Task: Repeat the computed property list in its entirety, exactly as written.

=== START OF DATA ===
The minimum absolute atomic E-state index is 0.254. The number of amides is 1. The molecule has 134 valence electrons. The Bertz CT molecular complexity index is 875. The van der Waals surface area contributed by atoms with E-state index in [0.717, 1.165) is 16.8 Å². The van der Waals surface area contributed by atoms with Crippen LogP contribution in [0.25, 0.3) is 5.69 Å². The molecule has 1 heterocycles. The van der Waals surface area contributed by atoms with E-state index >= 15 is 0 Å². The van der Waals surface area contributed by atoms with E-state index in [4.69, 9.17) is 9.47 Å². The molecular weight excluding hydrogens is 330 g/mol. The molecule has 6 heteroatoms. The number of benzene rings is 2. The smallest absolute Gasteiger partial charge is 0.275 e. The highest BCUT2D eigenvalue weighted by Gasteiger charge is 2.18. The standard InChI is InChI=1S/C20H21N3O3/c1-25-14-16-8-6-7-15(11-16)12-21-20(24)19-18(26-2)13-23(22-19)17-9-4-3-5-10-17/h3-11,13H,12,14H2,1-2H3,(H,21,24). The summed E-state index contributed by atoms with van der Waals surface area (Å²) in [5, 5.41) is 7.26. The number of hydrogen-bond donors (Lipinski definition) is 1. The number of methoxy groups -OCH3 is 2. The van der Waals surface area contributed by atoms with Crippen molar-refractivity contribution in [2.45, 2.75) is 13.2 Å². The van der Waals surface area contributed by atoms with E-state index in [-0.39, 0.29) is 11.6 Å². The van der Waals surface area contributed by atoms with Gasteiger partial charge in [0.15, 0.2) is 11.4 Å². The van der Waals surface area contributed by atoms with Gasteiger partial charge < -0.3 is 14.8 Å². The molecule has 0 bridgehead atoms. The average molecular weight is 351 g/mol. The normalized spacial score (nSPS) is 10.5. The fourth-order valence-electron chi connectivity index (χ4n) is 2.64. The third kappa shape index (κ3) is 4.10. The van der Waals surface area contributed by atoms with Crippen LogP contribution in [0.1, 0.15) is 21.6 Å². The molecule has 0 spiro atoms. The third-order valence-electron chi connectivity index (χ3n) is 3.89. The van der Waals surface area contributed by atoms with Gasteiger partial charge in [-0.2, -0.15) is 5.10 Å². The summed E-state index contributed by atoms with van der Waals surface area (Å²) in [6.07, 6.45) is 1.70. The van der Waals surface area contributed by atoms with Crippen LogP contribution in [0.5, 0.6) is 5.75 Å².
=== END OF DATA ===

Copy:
The minimum absolute atomic E-state index is 0.254. The number of amides is 1. The molecule has 134 valence electrons. The Bertz CT molecular complexity index is 875. The van der Waals surface area contributed by atoms with E-state index in [0.717, 1.165) is 16.8 Å². The van der Waals surface area contributed by atoms with Crippen LogP contribution in [0.25, 0.3) is 5.69 Å². The molecule has 1 heterocycles. The van der Waals surface area contributed by atoms with E-state index >= 15 is 0 Å². The van der Waals surface area contributed by atoms with E-state index in [4.69, 9.17) is 9.47 Å². The molecular weight excluding hydrogens is 330 g/mol. The molecule has 6 heteroatoms. The number of benzene rings is 2. The smallest absolute Gasteiger partial charge is 0.275 e. The highest BCUT2D eigenvalue weighted by Gasteiger charge is 2.18. The standard InChI is InChI=1S/C20H21N3O3/c1-25-14-16-8-6-7-15(11-16)12-21-20(24)19-18(26-2)13-23(22-19)17-9-4-3-5-10-17/h3-11,13H,12,14H2,1-2H3,(H,21,24). The summed E-state index contributed by atoms with van der Waals surface area (Å²) in [5, 5.41) is 7.26. The number of hydrogen-bond donors (Lipinski definition) is 1. The number of methoxy groups -OCH3 is 2. The van der Waals surface area contributed by atoms with Crippen molar-refractivity contribution in [2.45, 2.75) is 13.2 Å². The van der Waals surface area contributed by atoms with E-state index in [-0.39, 0.29) is 11.6 Å². The van der Waals surface area contributed by atoms with Gasteiger partial charge in [0.15, 0.2) is 11.4 Å². The van der Waals surface area contributed by atoms with Gasteiger partial charge < -0.3 is 14.8 Å². The molecule has 0 bridgehead atoms. The average molecular weight is 351 g/mol. The normalized spacial score (nSPS) is 10.5. The fourth-order valence-electron chi connectivity index (χ4n) is 2.64. The third kappa shape index (κ3) is 4.10. The van der Waals surface area contributed by atoms with Crippen LogP contribution in [0.1, 0.15) is 21.6 Å². The molecule has 0 spiro atoms. The third-order valence-electron chi connectivity index (χ3n) is 3.89. The van der Waals surface area contributed by atoms with Gasteiger partial charge in [-0.2, -0.15) is 5.10 Å². The summed E-state index contributed by atoms with van der Waals surface area (Å²) in [6.07, 6.45) is 1.70. The van der Waals surface area contributed by atoms with Crippen LogP contribution in [0.5, 0.6) is 5.75 Å².